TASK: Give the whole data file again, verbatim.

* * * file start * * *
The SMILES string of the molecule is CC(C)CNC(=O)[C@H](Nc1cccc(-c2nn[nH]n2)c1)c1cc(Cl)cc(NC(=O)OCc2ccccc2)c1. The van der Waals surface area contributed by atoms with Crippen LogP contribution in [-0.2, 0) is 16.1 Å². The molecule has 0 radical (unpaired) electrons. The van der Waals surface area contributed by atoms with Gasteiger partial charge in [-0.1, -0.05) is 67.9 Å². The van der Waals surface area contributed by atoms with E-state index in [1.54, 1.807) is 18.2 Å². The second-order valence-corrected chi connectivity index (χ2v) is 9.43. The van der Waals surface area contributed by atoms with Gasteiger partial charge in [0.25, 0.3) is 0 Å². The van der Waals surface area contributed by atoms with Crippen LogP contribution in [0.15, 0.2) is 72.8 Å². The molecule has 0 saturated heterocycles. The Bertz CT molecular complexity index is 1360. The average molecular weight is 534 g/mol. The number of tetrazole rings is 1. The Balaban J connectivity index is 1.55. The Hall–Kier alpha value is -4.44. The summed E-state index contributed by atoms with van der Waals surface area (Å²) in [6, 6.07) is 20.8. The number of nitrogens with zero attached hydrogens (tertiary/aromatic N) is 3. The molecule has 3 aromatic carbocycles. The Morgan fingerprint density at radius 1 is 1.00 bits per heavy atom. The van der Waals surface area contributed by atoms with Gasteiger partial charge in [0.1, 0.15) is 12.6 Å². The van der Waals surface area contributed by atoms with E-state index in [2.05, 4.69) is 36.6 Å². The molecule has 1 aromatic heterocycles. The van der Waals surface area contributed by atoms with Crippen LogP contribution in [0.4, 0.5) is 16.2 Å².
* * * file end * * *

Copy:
The SMILES string of the molecule is CC(C)CNC(=O)[C@H](Nc1cccc(-c2nn[nH]n2)c1)c1cc(Cl)cc(NC(=O)OCc2ccccc2)c1. The van der Waals surface area contributed by atoms with Crippen LogP contribution in [-0.2, 0) is 16.1 Å². The molecule has 0 radical (unpaired) electrons. The van der Waals surface area contributed by atoms with Gasteiger partial charge in [-0.1, -0.05) is 67.9 Å². The van der Waals surface area contributed by atoms with E-state index in [1.54, 1.807) is 18.2 Å². The second-order valence-corrected chi connectivity index (χ2v) is 9.43. The van der Waals surface area contributed by atoms with Gasteiger partial charge in [0.25, 0.3) is 0 Å². The van der Waals surface area contributed by atoms with Crippen LogP contribution in [0.15, 0.2) is 72.8 Å². The molecule has 0 saturated heterocycles. The Bertz CT molecular complexity index is 1360. The average molecular weight is 534 g/mol. The number of tetrazole rings is 1. The Balaban J connectivity index is 1.55. The Hall–Kier alpha value is -4.44. The summed E-state index contributed by atoms with van der Waals surface area (Å²) in [6, 6.07) is 20.8. The number of nitrogens with zero attached hydrogens (tertiary/aromatic N) is 3. The molecule has 3 aromatic carbocycles. The Morgan fingerprint density at radius 1 is 1.00 bits per heavy atom. The van der Waals surface area contributed by atoms with Gasteiger partial charge in [0.1, 0.15) is 12.6 Å². The van der Waals surface area contributed by atoms with E-state index in [2.05, 4.69) is 36.6 Å². The molecule has 1 aromatic heterocycles. The van der Waals surface area contributed by atoms with Crippen LogP contribution in [0.4, 0.5) is 16.2 Å².